It was a tremendous honor to be the first speaker at a session on evolution education last February. The session included such luminaries as Ken Miller, Olivia Judson, Neil Shubin, and David Deamer, who each presented a marvelous overview of how evolution illuminates our understanding of biology, from the origins of life to the behavior of beetles, from the workings of the cell to peculiarities of the human body.
While I could not hope to speak with authority matching those great scientists on those particular fields, my opening talk set the stage by showing that, 150 years after the Origin of Species, the teaching of evolution remains controversial, and too few Americans understand the science. As you can see in the 22 minute-long video above, I also defended the thesis that, in claiming that “nothing in biology makes sense except in the light of evolution,” Theodosius Dobzhansky actually understated his case: Evolution makes sense of sciences Darwin and Dobzhansky never dreamed of.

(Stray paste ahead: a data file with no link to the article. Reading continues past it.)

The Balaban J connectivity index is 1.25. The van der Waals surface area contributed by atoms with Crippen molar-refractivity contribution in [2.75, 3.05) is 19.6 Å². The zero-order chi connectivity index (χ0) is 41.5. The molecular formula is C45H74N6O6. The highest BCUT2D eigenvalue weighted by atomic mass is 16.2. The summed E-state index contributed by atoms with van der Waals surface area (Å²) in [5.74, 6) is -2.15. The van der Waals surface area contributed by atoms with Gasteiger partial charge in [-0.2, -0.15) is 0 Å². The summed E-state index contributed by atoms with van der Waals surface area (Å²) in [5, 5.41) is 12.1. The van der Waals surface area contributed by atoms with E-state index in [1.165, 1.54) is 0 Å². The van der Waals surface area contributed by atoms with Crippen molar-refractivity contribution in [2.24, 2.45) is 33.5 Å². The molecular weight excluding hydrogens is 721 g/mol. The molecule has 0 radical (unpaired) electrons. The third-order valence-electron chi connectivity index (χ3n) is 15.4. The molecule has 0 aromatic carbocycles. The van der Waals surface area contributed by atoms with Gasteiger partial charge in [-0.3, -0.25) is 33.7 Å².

Thus, a sound understanding of evolution is not just crucial for biologists of tomorrow, including applied biologists like doctors and biotech workers. Farmers, chemists, cosmologists, and computer engineers all need to understand evolution, as does anyone who hopes to navigate the biotech-rich world of the 21st century.
A few weeks back, I criticized Disco. Inst. fellow Paul Nelson’s misreporting of my talk, and I’ve also criticized his sloppy response to David Deamer’s talk. I’ll post a slidecast of Deamer’s talk in a little while.
Paul has responded to my criticism of his review, and at the risk of descent into navel-gazing pettiness, I feel obliged to reply once again.